Changing your perspective with a change of variables

If someone asked me to summarise my memory of grade 10 maths, I would reply with a single word: Quadratics. I remember solving scores of quadratics, and by the end of the year I was pretty good at it (admittedly I was also pretty lazy, and usually just used the quadratic formula). But then I started grade 11 and my teacher threw me a curve ball with the following equation:

$e^{2x}-5e^x+4=0.$

This equation is pretty intimidating the first time you see it! There’s an exponential in there so I wanted to use a logarithm, but I had no way to break up a logarithm over a sum! Of course, there is a very clean way to circumvent this. Instead of working in $x$, we work with a new variable $y=e^x$. Our equation is then … a quadratic!

$y^2-5y+6=0.$

Since we can solve quadratics, we see that $y=2,3$ which gives $x=\log 2,\log 3$.

Now, our motivating example may seem pretty insignificant. But what is interesting to me is that the general principle we used to solve it is useful, defining a new variable which is more suited to our problem and then translating the solution back to the original variable, is useful in so many situations. In fact, the reason changing variables is on my mind is because I noticed a change of variables could help me solve a problem for my honours thesis. While the solution in my honours didn’t quite pan out the way I hoped, it excited me enough to want to list some other change of variables I’ve seen throughout university.

Change of Variables in Integration

My first example is perhaps low hanging fruit. It is the change of variables formula from integral calculus: If $\varphi:[a,b]\to [\alpha,\beta]$ is a differentiable, monotone function whose derivative is continuous and $f:[\alpha,\beta]\to \mathbb{R}$ is continuous then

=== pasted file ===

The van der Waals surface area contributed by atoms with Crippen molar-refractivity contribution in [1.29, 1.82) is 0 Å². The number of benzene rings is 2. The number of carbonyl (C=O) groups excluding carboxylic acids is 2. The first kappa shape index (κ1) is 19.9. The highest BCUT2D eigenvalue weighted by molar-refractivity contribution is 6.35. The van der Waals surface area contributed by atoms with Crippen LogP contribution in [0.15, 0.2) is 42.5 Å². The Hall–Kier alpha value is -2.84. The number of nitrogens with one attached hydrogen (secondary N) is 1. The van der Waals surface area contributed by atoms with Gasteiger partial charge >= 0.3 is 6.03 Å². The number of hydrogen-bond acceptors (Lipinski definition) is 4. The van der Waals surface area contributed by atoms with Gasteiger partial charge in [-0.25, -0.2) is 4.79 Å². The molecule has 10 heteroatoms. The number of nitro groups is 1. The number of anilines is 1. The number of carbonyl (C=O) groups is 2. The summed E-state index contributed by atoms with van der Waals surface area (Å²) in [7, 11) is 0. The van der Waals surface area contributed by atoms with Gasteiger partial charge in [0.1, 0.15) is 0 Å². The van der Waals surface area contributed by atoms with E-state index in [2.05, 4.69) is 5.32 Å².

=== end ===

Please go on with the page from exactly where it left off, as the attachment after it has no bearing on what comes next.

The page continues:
$\int_a^bf(\varphi(t))\varphi'(t)\, dt= \int_\alpha^\beta f(s)\, ds.$

A similar formula also holds for integrals in higher dimensions. The idea is exactly the same as in the quadratic example, the integral is easier is we choose variables that are ‘suited to the problem’.

Here is an example from the plane. Suppose we want to know the volume bounded by the paraboloid $f(x,y)=x^2+y^2+1$ and the $xy-$plane. This is given by the integral

$\int_{\{x^2+y^\le 1\}} x^2+y^2+1\, dx\,dy,$

In our usual cartesian coordinates, the region $x^2+y^2\le 1$ is a little awkward to describe. Indeed, if we start with $x\in [-1,1]$ then for $(x,y)$ to be in the region we need $y^2\le 1-x^2$ so we have

$\{x^2+y^2\le 1\}= \{(x,y): -1\le x\le 1, -\sqrt{1-x^2}\le y\le \sqrt{1-x^2}\},$

which gives the integral

$\int_{-1}^1 \int _{-\sqrt{1-x^2}}^{\sqrt{1-x^2}} x^2+y^2+1\, dy\, dx.$

While this isn’t impossible to compute, it’s definitely not ideal. Let’s try changing variables. Rather than describing our point by its distance from the x-axis and y-axis, let describe it by its distance from the origin ($r$) and its angle ($\theta$) with the x-axis (i.e. use polar coordinates). Then $r^2=x^2+y^2$, so our region is

$\{x^2+y^2\le 1\}=\{r\le 1\}$,

and in terms of $(r,\theta)$ we have $f(r,\theta) = r^2+1$. In these variables, our integral becomes

$2\pi \int_0^1 r(r^2+1)\, dr,$